Lit 80, Fall 2013

Tag: critique

Electronic Literature Critique: Why do you stay up so late?

Why do you stay up so late? is a poem written by Marvin Bell that utilizes digital media to enhance the reading experience by augmenting the literary elements. In the poem, Bell uses traditional elements such as theme, conflict (internal), style, tone, and figurative language; he uses colors, sounds, and animations to compliment his words and heighten the meaning in his work. The sounds set the somber tone of the poem before the author’s words have the opportunity to create it. The animation of a lit match on the first page reminds the reader that it is late at night and there is very little light to work by.

Bell 2004

Lit Match (Bell 2004)

Additionally, the hand tapping a pencil on the table is a visual of the author’s restlessness in attempting to write. The tapping makes the reader feel just as restless as the author, allowing the reader to sympathize with the author’s internal conflict. Also the animations visually represent the figurative language the author uses.

Tapping Pencil (Bell 2004)

Tapping Pencil (Bell 2004)

When the author describes the young poets and then transitions back to himself, the animation mirrors the transition by shifting from many tapping pencils to one tapping pencil.

The many tapping pencils that symbolize many young poets (Bell 2004)

The many tapping pencils that symbolize many young poets (Bell 2004)

The lone tapping continues until he says “I am frozen in the white page.” It is at this moment that the animation freezes, highlighting his conflict and figurative language.

Additionally, colors are used to set the scene as well as accent specific words and lines. For most of the poem, the words are set on a black background. It all changes with the appearance of the word “light”. The word is the only brightness on a dark surrounding because it is meant to be a single source of light that appears “through the ice.” This is followed by the screen flashing, and the background shifting to white. Here the sound maintains its repetitive beat, but the tone changes. This change creates a sense of optimism, but reminds the reader that things are still the same. This sentiment is echoed when the screen returns to a black background and Bell writes “this is not the story.” The contrast with colors and word selection is used throughout the poem as Bell sometimes highlights certain words by using different colors.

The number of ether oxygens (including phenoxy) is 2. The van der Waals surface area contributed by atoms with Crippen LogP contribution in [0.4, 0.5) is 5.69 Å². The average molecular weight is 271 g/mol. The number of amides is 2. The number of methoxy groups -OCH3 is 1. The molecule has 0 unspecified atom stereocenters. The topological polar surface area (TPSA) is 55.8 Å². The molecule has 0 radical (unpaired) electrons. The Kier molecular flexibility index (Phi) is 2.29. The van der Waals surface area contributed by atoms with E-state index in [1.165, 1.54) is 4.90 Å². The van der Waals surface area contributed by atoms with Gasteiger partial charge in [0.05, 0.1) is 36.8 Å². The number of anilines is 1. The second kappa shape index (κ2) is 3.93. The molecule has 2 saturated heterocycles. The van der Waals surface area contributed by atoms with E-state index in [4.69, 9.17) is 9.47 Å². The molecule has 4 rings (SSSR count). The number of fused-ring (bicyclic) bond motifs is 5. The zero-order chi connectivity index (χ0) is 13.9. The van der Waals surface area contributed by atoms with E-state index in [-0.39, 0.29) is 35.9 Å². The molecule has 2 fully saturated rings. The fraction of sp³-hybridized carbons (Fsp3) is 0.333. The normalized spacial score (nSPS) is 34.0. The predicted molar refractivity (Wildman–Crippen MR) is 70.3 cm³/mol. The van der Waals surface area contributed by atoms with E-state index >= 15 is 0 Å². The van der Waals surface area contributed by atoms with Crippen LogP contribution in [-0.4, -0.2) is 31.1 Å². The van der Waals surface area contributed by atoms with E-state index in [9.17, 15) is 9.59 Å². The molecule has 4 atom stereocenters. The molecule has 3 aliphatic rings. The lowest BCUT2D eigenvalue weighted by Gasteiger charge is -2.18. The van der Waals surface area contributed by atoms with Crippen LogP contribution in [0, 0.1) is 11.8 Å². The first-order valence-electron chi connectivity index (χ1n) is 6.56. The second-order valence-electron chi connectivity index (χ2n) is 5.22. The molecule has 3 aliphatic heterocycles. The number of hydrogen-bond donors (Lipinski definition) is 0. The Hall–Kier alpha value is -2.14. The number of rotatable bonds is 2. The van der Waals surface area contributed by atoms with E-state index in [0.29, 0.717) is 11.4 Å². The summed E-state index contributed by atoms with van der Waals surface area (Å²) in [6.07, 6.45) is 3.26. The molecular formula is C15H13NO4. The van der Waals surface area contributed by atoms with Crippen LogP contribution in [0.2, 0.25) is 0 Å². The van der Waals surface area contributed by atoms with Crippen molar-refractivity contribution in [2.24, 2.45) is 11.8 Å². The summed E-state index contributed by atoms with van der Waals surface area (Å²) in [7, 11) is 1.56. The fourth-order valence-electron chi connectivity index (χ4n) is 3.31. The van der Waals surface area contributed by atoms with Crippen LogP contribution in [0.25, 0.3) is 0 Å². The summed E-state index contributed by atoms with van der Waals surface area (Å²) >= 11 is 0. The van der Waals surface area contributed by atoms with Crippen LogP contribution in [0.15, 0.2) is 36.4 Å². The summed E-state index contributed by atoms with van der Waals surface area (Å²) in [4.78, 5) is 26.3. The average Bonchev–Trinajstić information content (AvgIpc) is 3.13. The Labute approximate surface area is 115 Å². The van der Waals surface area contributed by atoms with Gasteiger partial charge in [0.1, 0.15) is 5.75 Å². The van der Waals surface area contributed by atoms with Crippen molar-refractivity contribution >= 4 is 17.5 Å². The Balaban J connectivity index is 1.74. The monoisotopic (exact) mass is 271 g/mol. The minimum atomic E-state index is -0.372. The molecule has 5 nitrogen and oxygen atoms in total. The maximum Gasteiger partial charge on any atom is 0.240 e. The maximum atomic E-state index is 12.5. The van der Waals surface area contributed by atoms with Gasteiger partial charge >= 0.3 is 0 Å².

The affect that producing the poem in this form has is emphasized when you look at the poem in its pure html form. Here the reader finds a 24 line poem that when read does not touch us emotionally like the animated version does. Also, the animated version requires the reader to spend more time on the poem than one may necessarily spend reading it because you can only transition pages when the author allows. By using electronic literature as his medium, Bell is able to utilize multiple tools to create what traditional authors attempt to do with one. He creates the readers’ environment through manipulation of sounds, colors and time while traditional authors can only use words. Though critics may argue the latter is more difficult and therefore more impressive, the former assures that the reader experiences the environment the author intends.

Looking at how this contributes to the electronic literature conversation, I turn to the questions presented by Katherine Hayles in Electronic Literature: New Horizons for the Literary (2008).

1)      “Is electronic literature really literature?” (Hayles 2008)

This question is difficult to answer because it depends on your definition of literature. Hayles has a more inclusive definition of electronic literature that includes work that that provides the reader with an experience (or gives meaning to it) and is “digitally born” to be read electronically. Personally, it is too specific but at the same time too inclusive. If Hayles limits electronic literature to work created electronically, then she eliminates some the projects discussed in class. By her definition, projects created using code would be the only forms of electronic literature because that is the only way for something to be truly “digital born.” Would her definition exclude remediations? Implementation, for example, is in a remediation of a book. Since its origin in a print source, does it lose credibility? Or perhaps should it be considered experimental or some other form of literature.